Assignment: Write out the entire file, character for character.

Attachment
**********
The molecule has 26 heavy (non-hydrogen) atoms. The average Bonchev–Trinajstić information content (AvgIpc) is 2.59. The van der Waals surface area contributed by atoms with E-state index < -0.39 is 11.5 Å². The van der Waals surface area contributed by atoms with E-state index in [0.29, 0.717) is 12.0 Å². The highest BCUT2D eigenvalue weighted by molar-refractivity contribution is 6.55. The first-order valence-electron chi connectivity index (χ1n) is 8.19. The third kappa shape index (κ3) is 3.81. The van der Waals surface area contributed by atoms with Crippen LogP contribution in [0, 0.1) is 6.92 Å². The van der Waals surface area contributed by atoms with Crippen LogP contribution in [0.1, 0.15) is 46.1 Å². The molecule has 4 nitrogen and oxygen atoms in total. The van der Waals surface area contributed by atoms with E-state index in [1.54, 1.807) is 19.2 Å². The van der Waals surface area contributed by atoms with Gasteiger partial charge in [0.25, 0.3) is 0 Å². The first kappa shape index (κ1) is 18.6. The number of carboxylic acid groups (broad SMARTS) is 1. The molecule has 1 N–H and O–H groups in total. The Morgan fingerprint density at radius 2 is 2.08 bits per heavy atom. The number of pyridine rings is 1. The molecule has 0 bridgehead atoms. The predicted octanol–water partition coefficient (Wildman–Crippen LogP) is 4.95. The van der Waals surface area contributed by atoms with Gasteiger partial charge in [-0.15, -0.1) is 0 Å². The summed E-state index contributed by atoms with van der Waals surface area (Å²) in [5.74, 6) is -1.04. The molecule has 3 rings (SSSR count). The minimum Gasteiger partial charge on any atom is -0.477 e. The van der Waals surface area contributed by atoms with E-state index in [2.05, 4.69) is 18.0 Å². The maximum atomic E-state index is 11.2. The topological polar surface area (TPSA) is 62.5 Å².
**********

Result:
The molecule has 26 heavy (non-hydrogen) atoms. The average Bonchev–Trinajstić information content (AvgIpc) is 2.59. The van der Waals surface area contributed by atoms with E-state index < -0.39 is 11.5 Å². The van der Waals surface area contributed by atoms with E-state index in [0.29, 0.717) is 12.0 Å². The highest BCUT2D eigenvalue weighted by molar-refractivity contribution is 6.55. The first-order valence-electron chi connectivity index (χ1n) is 8.19. The third kappa shape index (κ3) is 3.81. The van der Waals surface area contributed by atoms with Crippen LogP contribution in [0, 0.1) is 6.92 Å². The van der Waals surface area contributed by atoms with Crippen LogP contribution in [0.1, 0.15) is 46.1 Å². The molecule has 4 nitrogen and oxygen atoms in total. The van der Waals surface area contributed by atoms with E-state index in [1.54, 1.807) is 19.2 Å². The van der Waals surface area contributed by atoms with Gasteiger partial charge in [0.25, 0.3) is 0 Å². The first kappa shape index (κ1) is 18.6. The number of carboxylic acid groups (broad SMARTS) is 1. The molecule has 1 N–H and O–H groups in total. The Morgan fingerprint density at radius 2 is 2.08 bits per heavy atom. The number of pyridine rings is 1. The molecule has 0 bridgehead atoms. The predicted octanol–water partition coefficient (Wildman–Crippen LogP) is 4.95. The van der Waals surface area contributed by atoms with Gasteiger partial charge in [-0.15, -0.1) is 0 Å². The summed E-state index contributed by atoms with van der Waals surface area (Å²) in [5.74, 6) is -1.04. The molecule has 3 rings (SSSR count). The minimum Gasteiger partial charge on any atom is -0.477 e. The van der Waals surface area contributed by atoms with E-state index in [2.05, 4.69) is 18.0 Å². The maximum atomic E-state index is 11.2. The topological polar surface area (TPSA) is 62.5 Å².